Turkey’s Pegasus may add European flights as security concerns ease

Turkey’s Pegasus may add European flights as security concerns ease

LONDON - Reuters
Turkey’s Pegasus may add European flights as security concerns ease Turkish budget airline Pegasus is looking to boost its flights between Europe and Turkey following a recovery in demand this year as the security situation improved, its chief commercial officer said.

After a torrid 2016 which saw Pegasus make a loss after a series of attacks in the country, tourists are returning to Turkey. Pegasus’s passenger numbers increased 14.1 percent between January and July from a year earlier and the carrier returned to profit in the second quarter.

“For European destinations, with our fleet increasing and due to the market demand, we will be looking at increasing flight frequencies to Italy, to Spain, to Germany, to the UK,” Pegasus CCO Güliz Öztürk told Reuters at an industry conference in London on Sept. 7.

“If the market demand is there, because of the perception of an improvement in the situation in Turkey, we will utilize that demand.”

Pegasus expects delivery of more Airbus a320 neo aircraft between December 2017 and May 2018 as part of a bigger 2012 order.

Provided the security situation in Turkey remains stable, Ozturk said business this year could return to levels seen in 2015.

“There is a significant improvement compared to last year’s figures in European tourist traffic to Turkey,” Öztürk said.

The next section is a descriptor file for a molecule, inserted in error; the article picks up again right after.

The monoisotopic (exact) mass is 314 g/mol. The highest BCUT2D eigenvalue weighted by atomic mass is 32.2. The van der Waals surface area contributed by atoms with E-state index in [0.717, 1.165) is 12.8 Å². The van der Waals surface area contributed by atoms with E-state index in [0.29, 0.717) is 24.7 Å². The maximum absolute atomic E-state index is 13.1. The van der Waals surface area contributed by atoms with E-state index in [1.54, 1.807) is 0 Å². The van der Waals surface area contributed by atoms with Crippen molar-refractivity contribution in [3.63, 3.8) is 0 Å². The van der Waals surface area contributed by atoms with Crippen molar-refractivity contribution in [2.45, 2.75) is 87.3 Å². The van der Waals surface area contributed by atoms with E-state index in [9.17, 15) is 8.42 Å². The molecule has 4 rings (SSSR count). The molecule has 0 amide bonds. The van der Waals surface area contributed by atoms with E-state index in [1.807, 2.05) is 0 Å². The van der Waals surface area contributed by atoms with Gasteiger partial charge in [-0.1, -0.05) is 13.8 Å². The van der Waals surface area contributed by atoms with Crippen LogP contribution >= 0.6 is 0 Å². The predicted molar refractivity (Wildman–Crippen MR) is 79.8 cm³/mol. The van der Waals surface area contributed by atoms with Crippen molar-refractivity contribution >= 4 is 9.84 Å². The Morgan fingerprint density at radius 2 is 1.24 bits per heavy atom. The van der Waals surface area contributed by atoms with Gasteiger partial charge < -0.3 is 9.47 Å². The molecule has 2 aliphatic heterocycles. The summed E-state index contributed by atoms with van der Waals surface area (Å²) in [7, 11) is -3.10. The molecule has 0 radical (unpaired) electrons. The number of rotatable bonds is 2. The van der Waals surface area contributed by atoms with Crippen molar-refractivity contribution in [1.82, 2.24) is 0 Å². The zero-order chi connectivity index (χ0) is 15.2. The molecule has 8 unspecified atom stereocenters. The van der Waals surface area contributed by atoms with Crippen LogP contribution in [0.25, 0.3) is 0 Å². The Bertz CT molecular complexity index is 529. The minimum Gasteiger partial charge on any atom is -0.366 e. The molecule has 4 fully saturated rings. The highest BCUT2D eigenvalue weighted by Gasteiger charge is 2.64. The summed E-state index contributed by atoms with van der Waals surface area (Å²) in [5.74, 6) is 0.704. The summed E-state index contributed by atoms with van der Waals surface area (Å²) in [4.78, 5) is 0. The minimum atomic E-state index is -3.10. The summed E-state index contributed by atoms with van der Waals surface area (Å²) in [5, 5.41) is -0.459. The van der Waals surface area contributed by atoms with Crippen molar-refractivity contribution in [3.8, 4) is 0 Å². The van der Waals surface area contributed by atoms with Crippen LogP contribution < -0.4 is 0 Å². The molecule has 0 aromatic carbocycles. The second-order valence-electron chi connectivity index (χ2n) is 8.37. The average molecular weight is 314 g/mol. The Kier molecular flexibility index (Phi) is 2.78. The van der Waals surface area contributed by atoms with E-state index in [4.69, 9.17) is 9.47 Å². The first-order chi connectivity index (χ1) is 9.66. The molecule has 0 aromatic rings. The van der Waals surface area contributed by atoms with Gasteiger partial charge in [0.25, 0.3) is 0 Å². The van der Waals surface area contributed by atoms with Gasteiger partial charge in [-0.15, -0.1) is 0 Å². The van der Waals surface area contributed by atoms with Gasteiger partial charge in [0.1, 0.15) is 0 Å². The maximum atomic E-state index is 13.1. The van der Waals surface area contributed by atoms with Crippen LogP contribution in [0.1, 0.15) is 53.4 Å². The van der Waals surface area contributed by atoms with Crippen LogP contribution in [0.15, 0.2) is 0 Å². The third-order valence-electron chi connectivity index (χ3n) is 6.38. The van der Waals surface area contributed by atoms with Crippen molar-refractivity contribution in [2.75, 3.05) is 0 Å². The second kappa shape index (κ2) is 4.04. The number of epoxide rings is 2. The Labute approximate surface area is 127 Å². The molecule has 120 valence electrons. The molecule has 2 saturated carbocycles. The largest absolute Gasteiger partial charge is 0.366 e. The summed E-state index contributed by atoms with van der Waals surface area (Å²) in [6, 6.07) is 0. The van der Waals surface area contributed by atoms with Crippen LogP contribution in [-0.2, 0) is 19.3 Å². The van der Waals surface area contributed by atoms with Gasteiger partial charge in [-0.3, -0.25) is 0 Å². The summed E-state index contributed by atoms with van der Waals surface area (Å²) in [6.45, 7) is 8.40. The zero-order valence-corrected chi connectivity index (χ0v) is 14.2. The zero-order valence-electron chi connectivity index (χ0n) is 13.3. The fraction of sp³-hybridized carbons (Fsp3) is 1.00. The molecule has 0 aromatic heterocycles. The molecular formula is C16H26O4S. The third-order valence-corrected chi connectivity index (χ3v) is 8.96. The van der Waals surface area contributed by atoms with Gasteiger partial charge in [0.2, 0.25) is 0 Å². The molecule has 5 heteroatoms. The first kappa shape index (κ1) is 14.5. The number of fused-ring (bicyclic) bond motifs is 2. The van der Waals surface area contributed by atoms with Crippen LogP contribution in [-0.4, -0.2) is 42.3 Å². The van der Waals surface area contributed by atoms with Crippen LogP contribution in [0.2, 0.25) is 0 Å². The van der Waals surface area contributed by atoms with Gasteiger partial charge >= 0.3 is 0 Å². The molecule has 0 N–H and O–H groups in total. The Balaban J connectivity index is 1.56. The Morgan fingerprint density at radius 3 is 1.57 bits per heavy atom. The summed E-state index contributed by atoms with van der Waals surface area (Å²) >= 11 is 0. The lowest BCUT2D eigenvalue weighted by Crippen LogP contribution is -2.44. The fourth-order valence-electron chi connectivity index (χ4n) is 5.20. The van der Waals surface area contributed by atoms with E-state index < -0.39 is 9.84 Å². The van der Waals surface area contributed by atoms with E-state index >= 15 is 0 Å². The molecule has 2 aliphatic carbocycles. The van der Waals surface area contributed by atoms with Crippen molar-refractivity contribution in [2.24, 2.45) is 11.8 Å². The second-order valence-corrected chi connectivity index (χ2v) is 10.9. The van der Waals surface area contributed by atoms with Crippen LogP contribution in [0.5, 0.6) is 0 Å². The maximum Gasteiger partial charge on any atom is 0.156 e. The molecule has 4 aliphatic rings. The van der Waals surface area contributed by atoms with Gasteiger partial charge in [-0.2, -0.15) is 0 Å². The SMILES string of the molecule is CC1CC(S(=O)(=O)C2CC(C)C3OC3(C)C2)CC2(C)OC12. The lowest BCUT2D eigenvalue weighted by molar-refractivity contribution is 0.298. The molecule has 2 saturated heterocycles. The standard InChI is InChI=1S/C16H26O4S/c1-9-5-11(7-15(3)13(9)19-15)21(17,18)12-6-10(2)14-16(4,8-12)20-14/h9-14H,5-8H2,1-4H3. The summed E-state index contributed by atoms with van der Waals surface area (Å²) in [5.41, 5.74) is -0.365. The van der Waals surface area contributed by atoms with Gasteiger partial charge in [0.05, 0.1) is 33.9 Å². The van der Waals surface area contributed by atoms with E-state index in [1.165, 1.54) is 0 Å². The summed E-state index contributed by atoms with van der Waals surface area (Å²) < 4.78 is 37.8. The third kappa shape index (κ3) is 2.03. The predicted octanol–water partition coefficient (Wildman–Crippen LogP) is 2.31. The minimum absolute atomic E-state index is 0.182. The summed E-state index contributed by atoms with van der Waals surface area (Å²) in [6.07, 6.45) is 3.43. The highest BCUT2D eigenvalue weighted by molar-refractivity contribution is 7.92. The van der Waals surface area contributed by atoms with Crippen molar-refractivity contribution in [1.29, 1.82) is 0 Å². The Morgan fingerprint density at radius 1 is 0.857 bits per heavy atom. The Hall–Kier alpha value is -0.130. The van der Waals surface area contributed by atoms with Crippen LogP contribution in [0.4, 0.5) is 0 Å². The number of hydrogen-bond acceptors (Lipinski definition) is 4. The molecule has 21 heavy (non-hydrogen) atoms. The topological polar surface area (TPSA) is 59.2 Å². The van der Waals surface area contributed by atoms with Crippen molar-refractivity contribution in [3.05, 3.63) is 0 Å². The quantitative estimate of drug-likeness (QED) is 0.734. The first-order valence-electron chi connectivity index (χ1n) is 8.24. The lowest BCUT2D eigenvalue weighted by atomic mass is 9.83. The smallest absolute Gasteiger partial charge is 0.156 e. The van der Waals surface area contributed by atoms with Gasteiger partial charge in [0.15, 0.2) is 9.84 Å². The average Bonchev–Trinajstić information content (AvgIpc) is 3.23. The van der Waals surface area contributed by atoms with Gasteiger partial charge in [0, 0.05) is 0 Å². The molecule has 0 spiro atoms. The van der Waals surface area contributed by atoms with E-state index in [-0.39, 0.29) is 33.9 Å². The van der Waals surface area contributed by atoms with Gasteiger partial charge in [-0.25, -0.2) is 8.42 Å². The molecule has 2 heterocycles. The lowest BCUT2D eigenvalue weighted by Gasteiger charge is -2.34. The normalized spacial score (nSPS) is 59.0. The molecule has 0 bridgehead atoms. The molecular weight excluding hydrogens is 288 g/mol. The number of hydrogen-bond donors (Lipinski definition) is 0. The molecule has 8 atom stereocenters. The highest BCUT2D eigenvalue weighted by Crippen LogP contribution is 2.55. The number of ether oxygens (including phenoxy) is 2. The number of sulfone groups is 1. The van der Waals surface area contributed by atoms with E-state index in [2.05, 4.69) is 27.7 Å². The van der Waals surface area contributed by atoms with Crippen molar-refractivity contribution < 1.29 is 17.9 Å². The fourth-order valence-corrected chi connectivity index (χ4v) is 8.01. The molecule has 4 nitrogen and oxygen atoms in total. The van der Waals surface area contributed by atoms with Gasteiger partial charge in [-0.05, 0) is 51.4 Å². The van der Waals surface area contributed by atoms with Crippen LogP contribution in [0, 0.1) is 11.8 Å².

“Those security concerns are not there anymore, and if it stays as it is, we will also capture the pre-crisis figures (of 2015).”

Foreign nationals were among those killed last year in separate attacks in Istanbul’s historic center, its Atatürk airport and near a football stadium, while an attempted coup in the country also deterred visitors to Turkey.

British tour operator Thomas Cook said in March that tourists were returning to Turkey, though many European tour operators had already switched capacity towards Spain and the Western Mediterranean for this summer.

Öztürk said that Pegasus was not looking to capitalize on the disruption, but could nevertheless benefit if others had switched flights away from Turkey.

“The business we’re doing is a bit different,” she said, adding that Pegasus only had a limited number of direct flights to resorts.

“But if people would like to travel, they find a way to travel, and if those direct flights are not there, they will fly with connecting flights and Pegasus will be there to serve.”